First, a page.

Have you ever noticed empty shelves in a pharmaceutical retailer and then instantly began wondering why there is no inventory available? Or even whether the pharmaceutical retailer might be going out of business? Inventory management or stock control is a crucial aspect of running a stable pharmaceutical retail business.
On the contrary, when a pharmaceutical retailer disregards the significance of stock control, the growth of the business will be limited, the stability of the business will be compromised, and the public image of the retailer potentially scarred.
About the contributors
Cheré Joubert joined DotActiv in 2019 as a space planner for the Health and Pharmacy Department at Dis-Chem. Since then, she has changed roles to cluster and assortment planner. She has a BConsumer Science in Food Retail Management.
Karike Pieters joined DotActiv in 2019 as a space planner for the Health and Pharmacy Department at Dis-Chem. Since then, she has changed roles to floor planner. She has a BSc Degree in Consumer Science.
Megan Evans joined DotActiv in 2019 as a space planner. She has worked on various accounts, including Pick n Pay since joining. Currently, she works on our Dis-Chem account. She has a BA Degree in Fashion Media and Retail.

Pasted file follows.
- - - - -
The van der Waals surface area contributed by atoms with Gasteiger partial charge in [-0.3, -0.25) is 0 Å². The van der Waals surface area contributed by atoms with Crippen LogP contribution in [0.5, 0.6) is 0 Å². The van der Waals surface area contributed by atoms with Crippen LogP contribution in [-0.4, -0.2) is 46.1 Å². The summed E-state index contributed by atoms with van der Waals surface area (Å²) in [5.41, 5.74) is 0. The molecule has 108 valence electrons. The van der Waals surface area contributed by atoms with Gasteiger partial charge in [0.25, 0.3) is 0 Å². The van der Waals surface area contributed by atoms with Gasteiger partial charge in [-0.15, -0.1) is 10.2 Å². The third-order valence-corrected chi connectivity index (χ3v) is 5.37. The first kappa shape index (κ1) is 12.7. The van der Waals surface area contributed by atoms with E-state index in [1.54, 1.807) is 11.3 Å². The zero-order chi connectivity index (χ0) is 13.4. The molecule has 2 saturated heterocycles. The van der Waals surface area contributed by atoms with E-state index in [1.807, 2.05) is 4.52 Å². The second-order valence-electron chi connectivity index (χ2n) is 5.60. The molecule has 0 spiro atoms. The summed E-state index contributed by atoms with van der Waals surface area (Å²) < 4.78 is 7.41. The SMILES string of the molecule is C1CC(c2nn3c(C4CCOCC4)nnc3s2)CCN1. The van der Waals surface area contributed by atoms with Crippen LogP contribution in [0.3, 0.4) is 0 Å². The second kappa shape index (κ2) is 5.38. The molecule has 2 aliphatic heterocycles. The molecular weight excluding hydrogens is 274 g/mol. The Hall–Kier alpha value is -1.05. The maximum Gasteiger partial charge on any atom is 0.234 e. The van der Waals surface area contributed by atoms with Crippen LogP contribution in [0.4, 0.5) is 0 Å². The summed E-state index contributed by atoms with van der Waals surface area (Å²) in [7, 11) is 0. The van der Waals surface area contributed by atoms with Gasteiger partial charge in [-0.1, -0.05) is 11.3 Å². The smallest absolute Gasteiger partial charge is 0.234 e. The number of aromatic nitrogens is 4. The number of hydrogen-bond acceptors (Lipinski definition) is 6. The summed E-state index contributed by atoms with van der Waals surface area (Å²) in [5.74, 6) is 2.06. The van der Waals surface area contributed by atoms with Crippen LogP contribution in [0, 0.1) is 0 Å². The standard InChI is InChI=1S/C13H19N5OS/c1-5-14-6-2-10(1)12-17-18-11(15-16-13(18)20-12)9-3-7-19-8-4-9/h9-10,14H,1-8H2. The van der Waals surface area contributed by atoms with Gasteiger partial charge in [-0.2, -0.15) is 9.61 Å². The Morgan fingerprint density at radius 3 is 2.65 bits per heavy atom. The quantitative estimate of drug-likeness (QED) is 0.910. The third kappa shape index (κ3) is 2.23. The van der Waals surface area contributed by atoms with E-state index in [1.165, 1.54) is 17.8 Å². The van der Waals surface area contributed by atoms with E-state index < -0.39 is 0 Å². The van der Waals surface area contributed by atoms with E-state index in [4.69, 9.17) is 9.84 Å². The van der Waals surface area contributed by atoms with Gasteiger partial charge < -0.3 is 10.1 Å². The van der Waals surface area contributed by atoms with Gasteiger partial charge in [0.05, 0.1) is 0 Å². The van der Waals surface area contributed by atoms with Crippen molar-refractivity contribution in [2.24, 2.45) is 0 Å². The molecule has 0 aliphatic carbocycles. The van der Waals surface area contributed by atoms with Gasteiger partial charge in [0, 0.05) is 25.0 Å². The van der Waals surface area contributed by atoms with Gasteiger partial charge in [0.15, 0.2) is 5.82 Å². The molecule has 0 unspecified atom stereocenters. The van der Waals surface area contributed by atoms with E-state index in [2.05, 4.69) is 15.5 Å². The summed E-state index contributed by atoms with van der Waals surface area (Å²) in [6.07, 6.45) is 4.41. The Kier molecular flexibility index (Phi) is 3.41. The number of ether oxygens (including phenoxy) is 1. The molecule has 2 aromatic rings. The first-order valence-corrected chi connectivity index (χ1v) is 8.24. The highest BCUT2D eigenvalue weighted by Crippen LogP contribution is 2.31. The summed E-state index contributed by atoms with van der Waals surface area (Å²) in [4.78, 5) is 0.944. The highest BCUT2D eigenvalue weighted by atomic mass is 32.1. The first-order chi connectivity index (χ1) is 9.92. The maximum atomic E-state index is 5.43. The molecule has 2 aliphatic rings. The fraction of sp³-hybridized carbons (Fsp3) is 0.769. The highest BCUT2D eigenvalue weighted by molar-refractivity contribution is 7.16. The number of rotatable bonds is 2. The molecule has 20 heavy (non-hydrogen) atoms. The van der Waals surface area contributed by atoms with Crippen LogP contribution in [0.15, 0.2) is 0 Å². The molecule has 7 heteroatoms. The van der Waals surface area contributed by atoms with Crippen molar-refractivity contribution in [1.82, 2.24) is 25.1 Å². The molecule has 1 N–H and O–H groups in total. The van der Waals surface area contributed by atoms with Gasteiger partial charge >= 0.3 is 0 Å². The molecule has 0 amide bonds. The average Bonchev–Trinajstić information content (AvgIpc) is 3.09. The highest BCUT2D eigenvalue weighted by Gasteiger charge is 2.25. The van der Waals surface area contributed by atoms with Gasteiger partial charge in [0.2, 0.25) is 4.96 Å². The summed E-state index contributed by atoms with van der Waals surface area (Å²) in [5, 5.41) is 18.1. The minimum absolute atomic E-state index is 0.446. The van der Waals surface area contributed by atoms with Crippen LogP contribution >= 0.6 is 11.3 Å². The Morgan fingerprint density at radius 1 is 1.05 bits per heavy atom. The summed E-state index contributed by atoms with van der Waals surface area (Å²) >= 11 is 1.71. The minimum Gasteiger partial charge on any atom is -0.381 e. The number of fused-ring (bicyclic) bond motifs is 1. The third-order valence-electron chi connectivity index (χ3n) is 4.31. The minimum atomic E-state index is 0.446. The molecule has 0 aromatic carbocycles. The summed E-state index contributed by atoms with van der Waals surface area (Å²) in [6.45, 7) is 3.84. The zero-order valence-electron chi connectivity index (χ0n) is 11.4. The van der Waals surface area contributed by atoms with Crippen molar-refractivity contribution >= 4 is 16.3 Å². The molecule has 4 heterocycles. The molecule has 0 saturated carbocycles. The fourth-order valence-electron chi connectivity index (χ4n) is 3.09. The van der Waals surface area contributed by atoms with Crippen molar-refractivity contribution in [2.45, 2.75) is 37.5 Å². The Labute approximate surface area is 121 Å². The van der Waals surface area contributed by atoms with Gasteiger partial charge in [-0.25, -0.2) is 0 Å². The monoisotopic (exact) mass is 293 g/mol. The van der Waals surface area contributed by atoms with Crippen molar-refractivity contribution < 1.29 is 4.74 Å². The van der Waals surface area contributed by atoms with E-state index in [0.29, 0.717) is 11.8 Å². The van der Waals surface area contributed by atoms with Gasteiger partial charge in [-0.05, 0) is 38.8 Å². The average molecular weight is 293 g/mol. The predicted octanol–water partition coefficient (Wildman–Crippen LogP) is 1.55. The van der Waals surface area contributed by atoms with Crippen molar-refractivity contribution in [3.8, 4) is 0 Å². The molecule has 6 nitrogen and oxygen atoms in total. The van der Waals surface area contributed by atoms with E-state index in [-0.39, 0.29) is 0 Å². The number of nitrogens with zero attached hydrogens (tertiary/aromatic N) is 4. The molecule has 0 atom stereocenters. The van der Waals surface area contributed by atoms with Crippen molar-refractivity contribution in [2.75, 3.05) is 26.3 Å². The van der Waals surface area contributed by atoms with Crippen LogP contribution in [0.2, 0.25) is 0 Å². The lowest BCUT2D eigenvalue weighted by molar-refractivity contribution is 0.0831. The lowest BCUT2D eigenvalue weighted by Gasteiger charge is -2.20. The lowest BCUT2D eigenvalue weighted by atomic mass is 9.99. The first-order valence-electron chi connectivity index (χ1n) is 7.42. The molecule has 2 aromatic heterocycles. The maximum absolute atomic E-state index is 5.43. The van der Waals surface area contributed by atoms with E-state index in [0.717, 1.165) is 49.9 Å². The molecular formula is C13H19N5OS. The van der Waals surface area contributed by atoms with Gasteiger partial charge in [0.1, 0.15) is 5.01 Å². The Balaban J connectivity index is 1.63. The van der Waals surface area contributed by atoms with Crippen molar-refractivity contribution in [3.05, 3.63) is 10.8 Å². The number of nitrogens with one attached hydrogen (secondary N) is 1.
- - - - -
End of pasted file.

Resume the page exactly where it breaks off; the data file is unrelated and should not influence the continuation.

Yolandé Beumer joined DotActiv in 2019 as a retail space planner for Edible Groceries at Pick n Pay. In 2020, she moved over to the Dis-Chem account. She studied BSc Consumer Sciences with business management at the North-West University.
You can use data-driven planograms to help with stock control
Building planograms based on factual data allows products and brands to be merchandised with great accuracy. Data-driven planograms help ensure efficiency in the movement of stock to shelves and, finally, from shelves into the consumer’s shopping basket.
By importing data into your planograms, various data fields will be available and will allow you to identify opportunities for growth and to control certain variables. In this instance, significant data fields are Sales, Days of Supply (DOS), Actual Facings and Weekly Movement.
Furthermore, your planograms need to be data-driven to definitively account for consumer demand and to balance the DOS. This makes the shelf replenishment cycle much easier, resulting in reduced out of stocks, optimised stock rotation and increased inventory control.